Renville County, Minn., sees rapid growth in drain tileOLIVIA, Minn. — Farmers in Renville County, Minn., installed what may be a record amount of sub-surface tile lines to improve cropland drainage in the last year.
By: Tom Cherveny, Forum Communications
OLIVIA, Minn. — Farmers in Renville County, Minn., installed what may be a record amount of sub-surface tile lines to improve cropland drainage in the last year.
Back-to-back "wet' years and the rapid growth in private tiling is straining the public drainage systems that ultimately carry that water to the Minnesota River and Crow River.
The growth of farm drainage to improve productivity became the focus as ProAg of Renville County hosted a forum on water quality as part of its annual meeting Feb. 21 in Olivia, Minn.
Contractors installed roughly 8 million feet of drain tile, or roughly 1,500 miles, in Renville County last year.
Larry Zupke, ditch inspector for the county, said he contacted contractors he knew to be working in the county to obtain the estimated total of line added last year.
The county does not have a formal permit process for installing tile, and consequently does not keep a tally on how much tile line is added, or where. In general, landowners are eligible to drain lands into public systems if they are assigned benefits as part of the systems, he said.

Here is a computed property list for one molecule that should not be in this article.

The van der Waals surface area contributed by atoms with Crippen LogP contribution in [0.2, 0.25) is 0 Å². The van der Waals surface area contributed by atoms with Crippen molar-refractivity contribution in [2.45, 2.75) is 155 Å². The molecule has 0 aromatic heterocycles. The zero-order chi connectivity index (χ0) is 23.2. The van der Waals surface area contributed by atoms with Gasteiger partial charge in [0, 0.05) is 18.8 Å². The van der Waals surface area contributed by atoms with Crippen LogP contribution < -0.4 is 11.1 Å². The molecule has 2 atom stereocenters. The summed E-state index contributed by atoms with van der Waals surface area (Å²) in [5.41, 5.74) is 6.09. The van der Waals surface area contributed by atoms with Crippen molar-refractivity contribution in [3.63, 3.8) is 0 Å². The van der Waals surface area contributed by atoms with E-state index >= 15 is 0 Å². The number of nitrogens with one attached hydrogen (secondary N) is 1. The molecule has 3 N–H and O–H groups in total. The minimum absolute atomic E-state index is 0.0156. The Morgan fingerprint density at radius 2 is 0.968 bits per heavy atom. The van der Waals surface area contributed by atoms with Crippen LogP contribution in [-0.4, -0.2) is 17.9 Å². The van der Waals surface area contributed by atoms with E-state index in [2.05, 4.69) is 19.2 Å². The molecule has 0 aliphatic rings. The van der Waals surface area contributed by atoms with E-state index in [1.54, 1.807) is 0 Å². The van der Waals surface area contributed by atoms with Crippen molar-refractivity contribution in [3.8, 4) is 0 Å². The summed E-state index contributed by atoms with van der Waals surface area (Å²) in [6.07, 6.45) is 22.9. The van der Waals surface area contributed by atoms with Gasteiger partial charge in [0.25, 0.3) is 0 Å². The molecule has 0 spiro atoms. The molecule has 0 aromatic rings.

The county oversees 780 miles of open ditches and 3,500 miles of sub-surface drain tile.
Zupke said consecutive wet years have taken a toll. Last year the county's maintenance costs for the public ditch systems exceeded $1.5 million. When Zupke began his role as ditch inspector 15 to 16 years ago, annual maintenance costs were within the range of $250,000 to $350,000.
A decade ago the county cleaned about 15 to 20 miles of open channel a year. Last year it cleaned 64 miles, and Zupke said it appears it will match that amount this year as well.
The big flows experienced last year chewed up ditch banks at a record pace too. The county needed 26,480 tons of rock riprap — or 1,655 truckloads — to repair the worst of it.
Farmers are adding tile to their fields for the same reason John Johnston began the practice of agricultural drainage in the United States in 1838. It boosted his yield of wheat from 12 to 60 bushels per acre, said Tom Baker, Prinsco Tile of Willmar, Minn.
Baker said Prinsco has been ramping up its production to meet overwhelming demand throughout the Midwest. It will be building a new plant north of Fargo, N.D., to serve the growing demand in the Red River Valley. It operates plants in South Dakota, Illinois, Iowa, Missouri, California and Minnesota. The Minnesota manufacturing plants are located in Prinsburg and Fairfax, while Willmar serves as corporate headquarters.
Begun in 1975 by the Duininck family in Prinsburg, Prinsco became a national leader in making the switch from concrete to plastic pipe. Today, much of the plastic going into the black tile with the golden stripe comes from recycled materials. Baker said the company estimates the use of recycled material saved 4 million barrels of oil in the last 10 years.
This article is by Forum Communications, which owns Agweek.